Arctic sea ice melting faster: study
Arctic sea ice is melting three times faster than scientists project, predict US researchers.world Updated: May 01, 2007 14:16 IST
Arctic sea ice is melting three times faster than many scientists project, US researchers have reported, just days ahead of the next major international report on climate change.
Scientists at the National Center for Atmospheric Research and the University of Colorado in Boulder concluded on Monday that Arctic sea ice has declined at an average rate of about 7.8 per cent per decade between 1953 and 2006.
By contrast, 18 computer models used by the Intergovernmental Panel on Climate Change, a UN-sponsored climate research group, estimated an average rate of decline of 2.5 per cent per decade over the same period, the researchers said.
International delegates are meeting in Bangkok, Thailand, this week to hammer out the final wording of the third IPCC report.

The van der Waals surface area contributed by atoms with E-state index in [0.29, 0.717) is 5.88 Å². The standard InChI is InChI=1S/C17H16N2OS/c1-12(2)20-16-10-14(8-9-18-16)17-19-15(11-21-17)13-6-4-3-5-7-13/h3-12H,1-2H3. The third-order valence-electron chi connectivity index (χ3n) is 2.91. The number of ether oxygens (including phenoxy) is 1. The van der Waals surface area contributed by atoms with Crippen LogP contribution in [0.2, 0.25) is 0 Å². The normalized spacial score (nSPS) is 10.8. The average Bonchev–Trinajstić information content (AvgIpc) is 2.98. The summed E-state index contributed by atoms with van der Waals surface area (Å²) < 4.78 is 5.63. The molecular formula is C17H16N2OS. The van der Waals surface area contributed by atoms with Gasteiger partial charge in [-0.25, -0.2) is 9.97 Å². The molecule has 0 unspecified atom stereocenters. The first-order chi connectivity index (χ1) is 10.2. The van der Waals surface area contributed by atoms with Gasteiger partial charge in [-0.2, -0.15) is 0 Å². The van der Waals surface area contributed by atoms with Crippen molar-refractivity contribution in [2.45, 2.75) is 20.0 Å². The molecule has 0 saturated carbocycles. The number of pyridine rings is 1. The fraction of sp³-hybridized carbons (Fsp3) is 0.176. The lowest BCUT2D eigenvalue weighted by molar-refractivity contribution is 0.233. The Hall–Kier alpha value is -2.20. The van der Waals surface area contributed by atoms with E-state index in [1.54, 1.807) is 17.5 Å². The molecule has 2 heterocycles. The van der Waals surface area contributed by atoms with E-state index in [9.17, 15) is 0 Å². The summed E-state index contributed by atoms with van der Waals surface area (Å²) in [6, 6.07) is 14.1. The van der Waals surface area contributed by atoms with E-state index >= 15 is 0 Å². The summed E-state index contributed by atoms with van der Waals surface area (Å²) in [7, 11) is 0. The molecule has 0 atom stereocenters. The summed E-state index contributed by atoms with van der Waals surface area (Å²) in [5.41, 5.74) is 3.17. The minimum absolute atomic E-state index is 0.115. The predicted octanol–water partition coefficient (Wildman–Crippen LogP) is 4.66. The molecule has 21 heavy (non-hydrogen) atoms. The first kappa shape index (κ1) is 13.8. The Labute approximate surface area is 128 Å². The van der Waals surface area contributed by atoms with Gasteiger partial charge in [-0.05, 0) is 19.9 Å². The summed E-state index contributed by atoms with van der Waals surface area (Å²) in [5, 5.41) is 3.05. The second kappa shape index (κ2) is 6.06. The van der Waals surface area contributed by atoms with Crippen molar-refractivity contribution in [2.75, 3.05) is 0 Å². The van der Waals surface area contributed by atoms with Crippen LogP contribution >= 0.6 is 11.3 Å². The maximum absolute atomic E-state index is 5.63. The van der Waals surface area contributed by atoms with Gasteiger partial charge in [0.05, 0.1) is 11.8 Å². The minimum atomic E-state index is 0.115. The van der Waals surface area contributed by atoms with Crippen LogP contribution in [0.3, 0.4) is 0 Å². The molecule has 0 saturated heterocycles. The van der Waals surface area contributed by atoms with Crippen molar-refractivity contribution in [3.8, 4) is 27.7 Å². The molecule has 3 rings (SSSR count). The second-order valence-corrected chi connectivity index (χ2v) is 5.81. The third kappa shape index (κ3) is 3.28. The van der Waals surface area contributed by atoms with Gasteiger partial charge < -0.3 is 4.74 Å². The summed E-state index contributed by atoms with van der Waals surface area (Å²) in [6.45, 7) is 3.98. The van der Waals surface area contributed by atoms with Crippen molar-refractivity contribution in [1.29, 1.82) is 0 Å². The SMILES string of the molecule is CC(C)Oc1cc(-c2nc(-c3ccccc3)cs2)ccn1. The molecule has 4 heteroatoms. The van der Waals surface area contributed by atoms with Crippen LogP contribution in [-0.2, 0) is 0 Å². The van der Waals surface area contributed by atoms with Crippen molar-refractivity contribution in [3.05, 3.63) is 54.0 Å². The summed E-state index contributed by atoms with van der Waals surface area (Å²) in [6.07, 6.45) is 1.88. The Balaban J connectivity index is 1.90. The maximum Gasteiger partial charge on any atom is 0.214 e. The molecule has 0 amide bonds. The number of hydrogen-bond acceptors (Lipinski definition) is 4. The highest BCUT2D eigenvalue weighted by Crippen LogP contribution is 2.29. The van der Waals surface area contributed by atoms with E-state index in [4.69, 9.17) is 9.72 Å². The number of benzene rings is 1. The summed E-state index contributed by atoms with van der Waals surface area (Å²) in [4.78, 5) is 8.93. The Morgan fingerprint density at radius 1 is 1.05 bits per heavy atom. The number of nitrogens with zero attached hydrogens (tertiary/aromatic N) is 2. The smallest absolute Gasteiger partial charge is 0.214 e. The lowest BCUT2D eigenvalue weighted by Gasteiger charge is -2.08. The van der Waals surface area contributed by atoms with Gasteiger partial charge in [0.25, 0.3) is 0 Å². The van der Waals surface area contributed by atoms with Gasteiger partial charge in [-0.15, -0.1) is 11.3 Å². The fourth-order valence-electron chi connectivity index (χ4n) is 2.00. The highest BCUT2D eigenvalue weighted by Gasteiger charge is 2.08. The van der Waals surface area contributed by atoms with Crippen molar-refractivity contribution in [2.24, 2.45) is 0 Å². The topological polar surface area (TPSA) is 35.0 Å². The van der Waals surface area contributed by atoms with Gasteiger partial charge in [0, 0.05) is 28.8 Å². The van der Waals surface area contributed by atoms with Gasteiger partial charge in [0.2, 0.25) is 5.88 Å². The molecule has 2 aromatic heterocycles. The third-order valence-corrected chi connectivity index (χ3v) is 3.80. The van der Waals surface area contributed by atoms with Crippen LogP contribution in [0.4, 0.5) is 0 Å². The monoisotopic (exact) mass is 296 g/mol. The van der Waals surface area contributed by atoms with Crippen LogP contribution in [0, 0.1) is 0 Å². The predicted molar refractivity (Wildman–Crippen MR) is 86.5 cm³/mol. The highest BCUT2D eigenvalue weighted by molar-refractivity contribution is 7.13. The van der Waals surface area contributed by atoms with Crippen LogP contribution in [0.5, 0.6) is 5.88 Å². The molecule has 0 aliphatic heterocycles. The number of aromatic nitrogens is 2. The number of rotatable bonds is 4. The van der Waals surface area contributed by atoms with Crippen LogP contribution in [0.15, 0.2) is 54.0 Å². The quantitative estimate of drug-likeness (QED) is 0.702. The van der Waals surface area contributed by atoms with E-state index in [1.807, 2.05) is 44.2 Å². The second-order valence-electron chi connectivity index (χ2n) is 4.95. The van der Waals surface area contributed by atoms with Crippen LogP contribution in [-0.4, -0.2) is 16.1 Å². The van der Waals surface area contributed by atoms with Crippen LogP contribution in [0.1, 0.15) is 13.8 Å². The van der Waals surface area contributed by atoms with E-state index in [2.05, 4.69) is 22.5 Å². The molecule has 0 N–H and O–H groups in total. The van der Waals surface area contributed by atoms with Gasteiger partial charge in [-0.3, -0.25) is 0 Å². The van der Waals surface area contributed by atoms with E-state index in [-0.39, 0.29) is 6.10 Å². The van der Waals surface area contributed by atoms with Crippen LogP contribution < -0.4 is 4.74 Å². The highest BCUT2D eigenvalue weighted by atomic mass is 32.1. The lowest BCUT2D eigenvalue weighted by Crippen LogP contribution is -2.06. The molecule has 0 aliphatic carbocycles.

Both the observations cited in the new study and projections from the IPCC computer models are for September, when Arctic sea ice is typically at its low point for the year.
For March, when the ice is typically at its most extensive, the new study found the rate of decline was 1.8 per cent per decade, about three times larger than the mean from the computer models.
The researchers said their observations indicate the retreat of summertime Arctic sea ice is about 30 years ahead of the pace projected by climate models.
The study, "Arctic Sea Ice Decline: Faster Than Forecast," will appear in the online edition of Geophysical Research Letters today, three days before the IPCC issues its report.
First Published: May 01, 2007 14:06 IST